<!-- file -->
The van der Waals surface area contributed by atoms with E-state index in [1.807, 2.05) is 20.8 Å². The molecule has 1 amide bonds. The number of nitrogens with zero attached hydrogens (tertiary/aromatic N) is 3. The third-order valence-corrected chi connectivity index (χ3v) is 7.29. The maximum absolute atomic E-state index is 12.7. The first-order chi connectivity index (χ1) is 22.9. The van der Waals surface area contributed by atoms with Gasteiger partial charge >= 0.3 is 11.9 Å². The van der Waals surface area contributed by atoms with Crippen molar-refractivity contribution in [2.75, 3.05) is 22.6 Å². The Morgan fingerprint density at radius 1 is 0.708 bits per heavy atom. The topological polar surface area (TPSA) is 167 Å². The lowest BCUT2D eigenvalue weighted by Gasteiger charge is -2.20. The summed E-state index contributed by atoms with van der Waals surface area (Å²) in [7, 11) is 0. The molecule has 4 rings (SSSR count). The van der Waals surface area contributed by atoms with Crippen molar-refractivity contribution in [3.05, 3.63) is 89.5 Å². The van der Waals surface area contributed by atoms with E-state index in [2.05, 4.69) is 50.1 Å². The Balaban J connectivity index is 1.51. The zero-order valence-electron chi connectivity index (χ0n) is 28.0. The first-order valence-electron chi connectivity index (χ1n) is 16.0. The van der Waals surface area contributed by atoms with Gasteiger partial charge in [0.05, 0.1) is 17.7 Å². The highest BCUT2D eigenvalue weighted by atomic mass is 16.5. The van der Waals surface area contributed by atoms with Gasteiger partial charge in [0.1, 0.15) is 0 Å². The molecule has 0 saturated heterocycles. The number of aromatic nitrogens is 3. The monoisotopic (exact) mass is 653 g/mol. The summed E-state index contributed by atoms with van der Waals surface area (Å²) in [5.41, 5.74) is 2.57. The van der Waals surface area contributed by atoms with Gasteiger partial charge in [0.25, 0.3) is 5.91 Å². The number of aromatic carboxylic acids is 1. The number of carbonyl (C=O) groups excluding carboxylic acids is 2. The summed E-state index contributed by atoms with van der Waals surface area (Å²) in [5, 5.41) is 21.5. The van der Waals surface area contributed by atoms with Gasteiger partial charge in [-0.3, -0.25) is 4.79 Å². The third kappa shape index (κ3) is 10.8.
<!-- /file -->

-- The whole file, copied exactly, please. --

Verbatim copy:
The van der Waals surface area contributed by atoms with E-state index in [1.807, 2.05) is 20.8 Å². The molecule has 1 amide bonds. The number of nitrogens with zero attached hydrogens (tertiary/aromatic N) is 3. The third-order valence-corrected chi connectivity index (χ3v) is 7.29. The maximum absolute atomic E-state index is 12.7. The first-order chi connectivity index (χ1) is 22.9. The van der Waals surface area contributed by atoms with Gasteiger partial charge >= 0.3 is 11.9 Å². The van der Waals surface area contributed by atoms with Crippen molar-refractivity contribution in [2.75, 3.05) is 22.6 Å². The Morgan fingerprint density at radius 1 is 0.708 bits per heavy atom. The topological polar surface area (TPSA) is 167 Å². The lowest BCUT2D eigenvalue weighted by Gasteiger charge is -2.20. The summed E-state index contributed by atoms with van der Waals surface area (Å²) in [7, 11) is 0. The molecule has 4 rings (SSSR count). The van der Waals surface area contributed by atoms with Crippen molar-refractivity contribution in [3.05, 3.63) is 89.5 Å². The van der Waals surface area contributed by atoms with E-state index in [2.05, 4.69) is 50.1 Å². The Balaban J connectivity index is 1.51. The zero-order valence-electron chi connectivity index (χ0n) is 28.0. The first-order valence-electron chi connectivity index (χ1n) is 16.0. The van der Waals surface area contributed by atoms with Gasteiger partial charge in [0.05, 0.1) is 17.7 Å². The highest BCUT2D eigenvalue weighted by atomic mass is 16.5. The van der Waals surface area contributed by atoms with Gasteiger partial charge in [0.1, 0.15) is 0 Å². The molecule has 0 saturated heterocycles. The number of aromatic nitrogens is 3. The monoisotopic (exact) mass is 653 g/mol. The summed E-state index contributed by atoms with van der Waals surface area (Å²) in [5.41, 5.74) is 2.57. The van der Waals surface area contributed by atoms with Gasteiger partial charge in [0.25, 0.3) is 5.91 Å². The number of aromatic carboxylic acids is 1. The number of carbonyl (C=O) groups excluding carboxylic acids is 2. The summed E-state index contributed by atoms with van der Waals surface area (Å²) in [5, 5.41) is 21.5. The van der Waals surface area contributed by atoms with Gasteiger partial charge in [-0.3, -0.25) is 4.79 Å². The third kappa shape index (κ3) is 10.8.